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Assemble Fuselage per plans or upside down?

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No doubt about it... upside down! It was much easier. :cool:


Remi Khu

Cozy Mk IV

Plan #1336

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I split this topic into its own discussion.

 

Okay, upside down looks good, but why exactly is it better? I don't know of anyone who's actually gone through both techniques, so all I have to go on is Wayne (who's experience I certainly value and respect) and several others who say "it's better". Is it that the jigging is easier? Easier access to most areas needing BID tapes? Specifically, what?

 

Here's what Wayne says on his web site:

 

What better way to keep the upper longerons nice and level than to put them against a flat, level surface? Logistically, jigging upside down is easier and I was able to guarantee level longerons without futzing with the jigging set-up. It was very simple and very reassuring to walk around with a square and spot-check things to ensure all bulkheads, centerlines, and perpendiculars were where they needed to be.

Definitely sounds good -- I like the thought of using the squares against the flat & level surface.

 

Ideally I would locate a door I could use for this... which, come to think of it, I have one I'm using for my mini-shop in the basement.

 

For those that don't have a door, or a shop table that can be taken to the floor, or don't want to climb on top of their table, the per-plans route still looks to be the best.


Jon Matcho :busy:
Canard Zone Member & Administrator
Now:  Rebuilding Quickie Tri-Q200 N479E
Long-term:  Building a Cozy Mark IV

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FWIW - I'm on Chapter 5, but will be doing Chapter 6 upside down - Wayne's Way. It really make sense to me. I'll have to cut a slot in my workbench, but that's why it's called a work bench. :)


Phil Kriley

Cozy #1460

Chapter 13 - nose

Right wing done - working on right winglet.

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I'm trying to figure out how to do it without cutting a slot. Here's what I have in mind:

  • Temp firewall hangs over edge of table, instrument panel is not mounted.
  • (need to compare next w/plans procedure, but...) mount aft LG bulkhead
  • mount forward lower LG bulkhead
  • mount forward upper LG bulkhead
  • mount seatback
  • mount F22 (skipping instrument panel)
By now, the whole assembly should be stiff enough to proceed with the following...

  • remove temporary firewall, and setup to overhang instrument panel over workbench
  • mount instrument panel
  • mount permanent firewall
The only worry is setting the permanent firewall to be perpendicular to the longerons. A slot would definitely be easier so the whole assembly would remain in place. I'll take a look at that spare door I have...

Jon Matcho :busy:
Canard Zone Member & Administrator
Now:  Rebuilding Quickie Tri-Q200 N479E
Long-term:  Building a Cozy Mark IV

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I did mine right side up.

 

I have a one foot thick table top with no legs. I use saw horses to support it. Instead of saw horses, I set it directly on the floor and made it level. Then, I attached the 2x4s and drew a centerline. I clamped F22 and the temporary firewall in position to level the longerons. Once clamped, the longerons stayed level for the rest of the process. I didn't find it difficult to make sure they were in the same plane. I was able to check for level lengthwise along the longerons and also diagonally across the fuselage.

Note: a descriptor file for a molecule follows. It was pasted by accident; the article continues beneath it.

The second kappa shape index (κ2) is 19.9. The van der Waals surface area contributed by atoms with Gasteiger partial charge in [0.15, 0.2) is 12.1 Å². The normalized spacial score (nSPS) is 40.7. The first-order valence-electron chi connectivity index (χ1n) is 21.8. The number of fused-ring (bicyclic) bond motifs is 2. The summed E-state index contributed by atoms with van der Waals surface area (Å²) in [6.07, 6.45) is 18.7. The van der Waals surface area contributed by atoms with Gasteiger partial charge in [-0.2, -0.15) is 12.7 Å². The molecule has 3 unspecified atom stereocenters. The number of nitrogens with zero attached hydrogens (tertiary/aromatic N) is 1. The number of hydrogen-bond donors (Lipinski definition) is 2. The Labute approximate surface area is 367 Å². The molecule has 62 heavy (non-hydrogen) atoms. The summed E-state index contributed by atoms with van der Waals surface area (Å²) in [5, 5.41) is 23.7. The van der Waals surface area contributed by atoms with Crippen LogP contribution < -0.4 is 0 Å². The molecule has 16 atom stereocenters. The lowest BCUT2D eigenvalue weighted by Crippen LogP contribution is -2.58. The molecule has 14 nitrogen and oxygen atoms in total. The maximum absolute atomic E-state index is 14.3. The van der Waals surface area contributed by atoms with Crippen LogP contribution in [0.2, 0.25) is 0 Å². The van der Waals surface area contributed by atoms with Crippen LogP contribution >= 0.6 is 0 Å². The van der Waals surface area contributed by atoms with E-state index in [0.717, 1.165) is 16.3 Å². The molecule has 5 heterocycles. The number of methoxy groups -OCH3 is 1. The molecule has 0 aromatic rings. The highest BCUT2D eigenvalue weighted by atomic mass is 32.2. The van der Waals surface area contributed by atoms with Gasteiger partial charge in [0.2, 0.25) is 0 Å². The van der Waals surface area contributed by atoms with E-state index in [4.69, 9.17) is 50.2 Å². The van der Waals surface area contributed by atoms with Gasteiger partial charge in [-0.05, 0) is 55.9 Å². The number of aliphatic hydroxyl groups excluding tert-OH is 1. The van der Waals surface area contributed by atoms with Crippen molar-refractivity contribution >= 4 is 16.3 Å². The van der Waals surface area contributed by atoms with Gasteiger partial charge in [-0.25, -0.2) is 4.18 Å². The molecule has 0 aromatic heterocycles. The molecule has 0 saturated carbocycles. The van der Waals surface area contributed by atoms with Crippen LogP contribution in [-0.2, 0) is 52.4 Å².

Since I had a flat table reference plane, I was able to use a square on the table to make sure the bulkheads were vertical. So, I went against the latest trend in fuselage assembly and did not encounter any problems. There are a lot of claims that it is easier to do it upside down, but few people have done it both ways. So, it is just an opinion. I had to attach a couple 2x4s to my table instead of cut a hole in it (and repair it later). After that, I don't think the workload is any different. So, I would argue it is easier to do it my way.

 

(Alright, I'm going to go hide from Wayne now.)

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I installed all bulkheads except the IP and F28 upside down. I didn't want to cut the table. After cure and tape I flipped the whole thing over and installed the IP and F28.

 

Upside down also allows you to hang the LG bulkheads on the bottom longerons and they set there.

 

The plans way seems like a balancing act. I'm sure it works fine but I knew that the longerons were level with checking them once or twice because the table they were on was level.

 

It seems to me less jigging is involved with the upside method.

 

Thanks Wayne.:)


Carlos Fernandez

AeroCanard FG

Plans #206

Chp. 13

aerocanard.kal-soft.com

Sales & Support

GRT Avionics

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I installed all bulkheads except the IP and F28 upside down. I didn't want to cut the table. After cure and tape I flipped the whole thing over and installed the IP and F28.

So, basically you had to jig the fuselage for both the upside down method and the right side up method. So, there is extra work involved.

 

Upside down also allows you to hang the LG bulkheads on the bottom longerons and they set there.

This wasn't a factor since I would never depend on gravity to hold the bulkhead in place during cure. The landing gear bulkheads were clamped in position during cure with the appropriate spacers.